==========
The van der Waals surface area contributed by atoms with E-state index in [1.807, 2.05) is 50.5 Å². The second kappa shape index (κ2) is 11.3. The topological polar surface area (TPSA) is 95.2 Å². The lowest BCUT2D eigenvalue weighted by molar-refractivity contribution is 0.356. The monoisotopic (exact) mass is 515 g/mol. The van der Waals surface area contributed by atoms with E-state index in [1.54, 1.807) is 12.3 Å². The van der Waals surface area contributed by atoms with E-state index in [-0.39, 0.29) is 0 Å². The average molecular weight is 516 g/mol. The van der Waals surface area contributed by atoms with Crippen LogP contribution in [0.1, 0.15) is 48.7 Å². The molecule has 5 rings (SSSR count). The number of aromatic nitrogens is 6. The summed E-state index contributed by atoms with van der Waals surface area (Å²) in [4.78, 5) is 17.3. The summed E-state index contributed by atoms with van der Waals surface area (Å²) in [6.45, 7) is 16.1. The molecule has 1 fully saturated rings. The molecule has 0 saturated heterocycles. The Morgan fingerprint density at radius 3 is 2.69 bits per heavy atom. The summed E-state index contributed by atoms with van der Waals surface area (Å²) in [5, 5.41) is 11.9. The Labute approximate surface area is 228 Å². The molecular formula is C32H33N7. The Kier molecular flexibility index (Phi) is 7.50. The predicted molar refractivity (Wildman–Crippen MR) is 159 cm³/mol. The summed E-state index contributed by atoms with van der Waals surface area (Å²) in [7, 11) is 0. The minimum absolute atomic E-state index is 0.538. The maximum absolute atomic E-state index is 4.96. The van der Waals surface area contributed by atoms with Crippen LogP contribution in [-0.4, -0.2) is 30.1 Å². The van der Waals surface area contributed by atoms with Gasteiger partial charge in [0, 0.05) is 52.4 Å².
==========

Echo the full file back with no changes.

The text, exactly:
The van der Waals surface area contributed by atoms with E-state index in [1.807, 2.05) is 50.5 Å². The second kappa shape index (κ2) is 11.3. The topological polar surface area (TPSA) is 95.2 Å². The lowest BCUT2D eigenvalue weighted by molar-refractivity contribution is 0.356. The monoisotopic (exact) mass is 515 g/mol. The van der Waals surface area contributed by atoms with E-state index in [1.54, 1.807) is 12.3 Å². The van der Waals surface area contributed by atoms with E-state index in [-0.39, 0.29) is 0 Å². The average molecular weight is 516 g/mol. The van der Waals surface area contributed by atoms with Crippen LogP contribution in [0.1, 0.15) is 48.7 Å². The molecule has 5 rings (SSSR count). The number of aromatic nitrogens is 6. The summed E-state index contributed by atoms with van der Waals surface area (Å²) in [4.78, 5) is 17.3. The summed E-state index contributed by atoms with van der Waals surface area (Å²) in [6.45, 7) is 16.1. The molecule has 1 fully saturated rings. The molecule has 0 saturated heterocycles. The Morgan fingerprint density at radius 3 is 2.69 bits per heavy atom. The summed E-state index contributed by atoms with van der Waals surface area (Å²) in [5, 5.41) is 11.9. The Labute approximate surface area is 228 Å². The molecular formula is C32H33N7. The Kier molecular flexibility index (Phi) is 7.50. The predicted molar refractivity (Wildman–Crippen MR) is 159 cm³/mol. The summed E-state index contributed by atoms with van der Waals surface area (Å²) in [7, 11) is 0. The minimum absolute atomic E-state index is 0.538. The maximum absolute atomic E-state index is 4.96. The van der Waals surface area contributed by atoms with Crippen LogP contribution in [-0.4, -0.2) is 30.1 Å². The van der Waals surface area contributed by atoms with Gasteiger partial charge in [0, 0.05) is 52.4 Å².